semanage fcontext -a -t named_var_run_t /usr/local/samba/private/dns/${MYREALM}.zone.jnl

AppArmor Configuration :

Add the following to the end of /etc/apparmor.d/local/usr.sbin.named (create it if it doesn't already exist).

# Samba4 DLZ and Active Directory Zones (default source installation)
/usr/local/samba/lib/** rm,
/usr/local/samba/private/dns.keytab r,
/usr/local/samba/private/named.conf r,
/usr/local/samba/private/dns/** rwk,

Additionally, it was found that on some distributions, additional paths may be required; consult your AppArmor logs for more information.

Examples:

It was found that on Ubuntu 14.04.1 LTS, BIND was trying to create files such as /var/tmp/DNS_110, and so a further entry was required:

/var/tmp/** rwmk,

It has also been found on Ubuntu 14.04.3 LTS using Samba: Version 4.1.17 (built from source) and BIND 9.9.5-3ubuntu0.5-Ubuntu you need to add the line:

/usr/local/samba/etc/smb.conf r,



Debugging BIND as Samba AD backend

For enabling debugging on the BIND DLZ module, change the following line in '/usr/local/samba/private/named.conf' from

database "dlopen .../bin/modules/bind9/dlz_bind9.so";

to

database "dlopen .../bin/modules/bind9/dlz_bind9.so -d 3";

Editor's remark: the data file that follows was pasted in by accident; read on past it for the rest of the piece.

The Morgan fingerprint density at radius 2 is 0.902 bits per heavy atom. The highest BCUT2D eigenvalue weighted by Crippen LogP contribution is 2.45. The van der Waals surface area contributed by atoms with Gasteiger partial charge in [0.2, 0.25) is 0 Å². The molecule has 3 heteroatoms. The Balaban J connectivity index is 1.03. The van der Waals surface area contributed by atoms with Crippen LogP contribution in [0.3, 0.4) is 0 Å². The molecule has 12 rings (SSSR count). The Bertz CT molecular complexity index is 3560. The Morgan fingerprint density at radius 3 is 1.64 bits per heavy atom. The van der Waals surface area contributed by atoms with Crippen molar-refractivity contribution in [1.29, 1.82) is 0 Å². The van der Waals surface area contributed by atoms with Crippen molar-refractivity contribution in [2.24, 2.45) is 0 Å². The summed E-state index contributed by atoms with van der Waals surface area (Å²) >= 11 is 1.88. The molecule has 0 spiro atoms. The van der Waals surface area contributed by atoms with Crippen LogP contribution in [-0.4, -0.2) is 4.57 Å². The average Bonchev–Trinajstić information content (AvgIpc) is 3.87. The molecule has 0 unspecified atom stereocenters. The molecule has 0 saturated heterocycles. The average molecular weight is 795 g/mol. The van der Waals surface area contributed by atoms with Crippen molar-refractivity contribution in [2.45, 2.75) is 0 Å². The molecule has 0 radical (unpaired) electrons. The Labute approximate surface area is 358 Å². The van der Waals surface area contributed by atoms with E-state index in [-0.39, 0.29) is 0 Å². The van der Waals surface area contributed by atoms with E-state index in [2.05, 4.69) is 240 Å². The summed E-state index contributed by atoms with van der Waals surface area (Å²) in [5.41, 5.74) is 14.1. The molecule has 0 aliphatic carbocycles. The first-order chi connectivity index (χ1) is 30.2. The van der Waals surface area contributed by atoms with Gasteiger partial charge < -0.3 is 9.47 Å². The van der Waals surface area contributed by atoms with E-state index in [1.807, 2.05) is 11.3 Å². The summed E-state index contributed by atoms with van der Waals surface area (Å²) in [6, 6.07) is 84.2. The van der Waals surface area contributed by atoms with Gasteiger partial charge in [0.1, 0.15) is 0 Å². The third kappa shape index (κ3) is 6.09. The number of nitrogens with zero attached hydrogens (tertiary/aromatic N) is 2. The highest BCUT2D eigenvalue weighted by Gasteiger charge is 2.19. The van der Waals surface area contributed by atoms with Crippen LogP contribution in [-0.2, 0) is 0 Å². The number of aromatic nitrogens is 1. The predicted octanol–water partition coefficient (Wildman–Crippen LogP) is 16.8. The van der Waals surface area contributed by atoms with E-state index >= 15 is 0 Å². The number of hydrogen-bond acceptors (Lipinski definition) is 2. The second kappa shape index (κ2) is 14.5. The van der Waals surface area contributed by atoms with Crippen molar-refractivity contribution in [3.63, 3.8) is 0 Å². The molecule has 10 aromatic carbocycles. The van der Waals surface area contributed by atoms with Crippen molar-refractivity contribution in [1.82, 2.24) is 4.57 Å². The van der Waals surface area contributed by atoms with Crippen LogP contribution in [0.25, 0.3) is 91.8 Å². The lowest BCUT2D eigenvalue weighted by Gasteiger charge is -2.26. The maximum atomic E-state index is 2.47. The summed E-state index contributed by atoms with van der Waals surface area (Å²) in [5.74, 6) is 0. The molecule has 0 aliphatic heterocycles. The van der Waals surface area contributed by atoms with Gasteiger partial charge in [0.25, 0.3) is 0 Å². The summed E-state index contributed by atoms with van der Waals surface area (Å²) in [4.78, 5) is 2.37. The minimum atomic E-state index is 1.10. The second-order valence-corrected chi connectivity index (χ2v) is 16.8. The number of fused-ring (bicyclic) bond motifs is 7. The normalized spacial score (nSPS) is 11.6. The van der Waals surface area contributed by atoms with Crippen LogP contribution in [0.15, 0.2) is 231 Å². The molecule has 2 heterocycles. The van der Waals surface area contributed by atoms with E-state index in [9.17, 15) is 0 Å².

If you are running BIND 9.9, then add the '-d 3' to the corresponding line.

Stop BIND and run the service manually to capture logs:

 # /usr/sbin/named -u named -f -g 2>&1 | tee named.log



Known issues and ways to fix/workaround

Chroot BIND

If you use BIND as Backend for your Samba AD, it must not run chroot, because it must be able to live access files and databases from your Samba installation.

To disable chroot for BIND, see the documentation for your distribution. In some, you can set

NAMED_RUN_CHROOTED="no"

in "/etc/sysconfig/named" and restart the service.


Debian: BIND is listening on wrong IP address

On Debian systems, the AD zone auto-generation might detect and use '127.0.1.1' as the domain controller's IP address. This will cause problems when trying to connect to the server from client machines. To fix this, you will need to adjust '/usr/local/samba/private/named.conf' by changing '127.0.1.1' to reflect the actual IP address of the server you're setting up.


Debian Sid: Named does not start

On Debian Sid (BIND 9 package), '/etc/bind/named.conf.options' is missing and this will cause the named daemon to fail to start. To fix this either create an empty file, or comment out corresponding line in '/etc/bind/named.conf'. See your syslog messages for more information.